Republican advocates of loosening immigration laws are moving to attach the measure to the annual defense policy bill. It would offer a path to permanent residency for undocumented immigrants who came to the country before the age of 15 and enlist in the military. But they are running into vociferous opposition from anti-immigration hard-liners.
By GRETCHEN REYNOLDS: March 21, 2014, 12:01 am
In general, activities that involve impacts with the earth, such as running and jumping, are the most effective way to improve bone health, according to Dr. Jon Tobias, a professor of rheumatology at the University of Bristol who studies bone health. They create ground-reaction forces that move through your bones and stimulate them to “remodel” themselves and add density, he said. They also entail strong muscular contractions that tug at and slightly bend attached bones, redoubling the stimulating effects of the exercise.
By DEBORAH BLUM: March 21, 2014, 1:31 pm
Exposure to Phthalates, in particular, can affect men. Phthalates, by contrast, tend to be metabolized within a few hours. Their impact would not be so profound if it were not that people are constantly exposed from multiple sources. These include not only cosmetics and plastics, but also packaging, textiles, detergents and other household products. Phthalates are found in the tubing used in hospitals to deliver medications; in water flowing through PVC pipes; enteric coatings on pills, including some aspirin; materials used to create time-release capsules; and countless other products.
APRIL 7, 2014
To Neil H. Shubin’s long résumé — paleontologist, molecular biologist, dean and professor of anatomy at the University of Chicago School of Medicine, best-selling author — can now be added “television host.” Dr. Shubin, 53, who helped discover the 375-million-year-old fish called Tiktaalik, hailed as a missing link between sea and land animals, will preside over “Your Inner Fish,” a three-part series on evolution (based on his book of the same title) that makes its debut Wednesday on PBS.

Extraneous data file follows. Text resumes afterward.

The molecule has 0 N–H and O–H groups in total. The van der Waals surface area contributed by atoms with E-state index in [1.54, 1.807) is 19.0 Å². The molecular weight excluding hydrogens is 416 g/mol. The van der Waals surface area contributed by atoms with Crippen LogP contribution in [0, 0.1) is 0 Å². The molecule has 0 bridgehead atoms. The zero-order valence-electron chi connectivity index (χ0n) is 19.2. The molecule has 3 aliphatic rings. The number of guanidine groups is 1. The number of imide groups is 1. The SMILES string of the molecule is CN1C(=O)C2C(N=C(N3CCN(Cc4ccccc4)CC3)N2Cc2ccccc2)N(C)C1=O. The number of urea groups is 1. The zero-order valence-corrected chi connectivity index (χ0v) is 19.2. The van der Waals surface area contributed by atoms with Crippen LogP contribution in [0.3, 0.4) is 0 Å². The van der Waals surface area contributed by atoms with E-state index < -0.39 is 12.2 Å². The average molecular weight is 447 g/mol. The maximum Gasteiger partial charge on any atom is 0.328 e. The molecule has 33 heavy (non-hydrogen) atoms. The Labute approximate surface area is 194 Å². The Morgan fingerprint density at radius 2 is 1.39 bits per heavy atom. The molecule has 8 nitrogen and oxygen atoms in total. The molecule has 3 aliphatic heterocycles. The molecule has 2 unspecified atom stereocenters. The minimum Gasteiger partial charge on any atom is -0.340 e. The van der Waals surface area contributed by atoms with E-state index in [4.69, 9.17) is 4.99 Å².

By CARA HOFFMAN MARCH 31, 2014
Society may come to understand war differently if people could see it through the eyes of women who’ve experienced both giving birth and taking life. People might learn something new about aggression and violence if we read not just about those fighting the enemy but about those who must also fight off assault from the soldiers they serve beside or report to.
By CHARLIE SAVAGEAPRIL 21, 2014
WASHINGTON — The Obama administration has barred officials at 17 agencies from speaking to journalists about unclassified intelligence-related topics without permission, according to a newly disclosed directive.
APRIL 21, 2014
WASHINGTON — Justice John Paul Stevens, who turned 94 on Sunday, is a mild man with an even temperament. He has a reverence for the Supreme Court, on which he served for almost 35 years until his retirement in 2010, and he is fond of his former colleagues.
MARCH 24, 2014
CAMBRIDGE, MASS. — When scientists jubilantly announced last week that a telescope at the South Pole had detected ripples in space from the very beginning of time, the reverberations went far beyond the potential validation of astronomers’ most cherished model of the Big Bang.
By BENJAMIN WEISERAPRIL 21, 2014
A federal appeals panel in Manhattan ordered the release on Monday of key portions of a classified Justice Department memorandum that provided the legal justification for the targeted killing of a United States citizen, Anwar al-Awlaki, who intelligence officials contend had joined Al Qaeda and died in a 2011 drone strike in Yemen.
By ERIC SCHMITT APRIL 21, 2014
In his speech in May, Mr. Obama said targeted killing operations were carried out only against militants who posed a “continuing and imminent threat to the American people.” He also said no strike could be authorized without “near certainty that no civilians will be killed or injured,” a bar he described as “the highest standard we can set.”
By MICHAEL R. GORDON APRIL 21, 2014
Still, Russia’s operations in Ukraine have been a swift meshing of hard and soft power. The Obama administration, which once held out hope that Mr. Putin would seek an “off ramp” from the pursuit of Crimea, has repeatedly been forced to play catch-up after the Kremlin changed what was happening on the ground.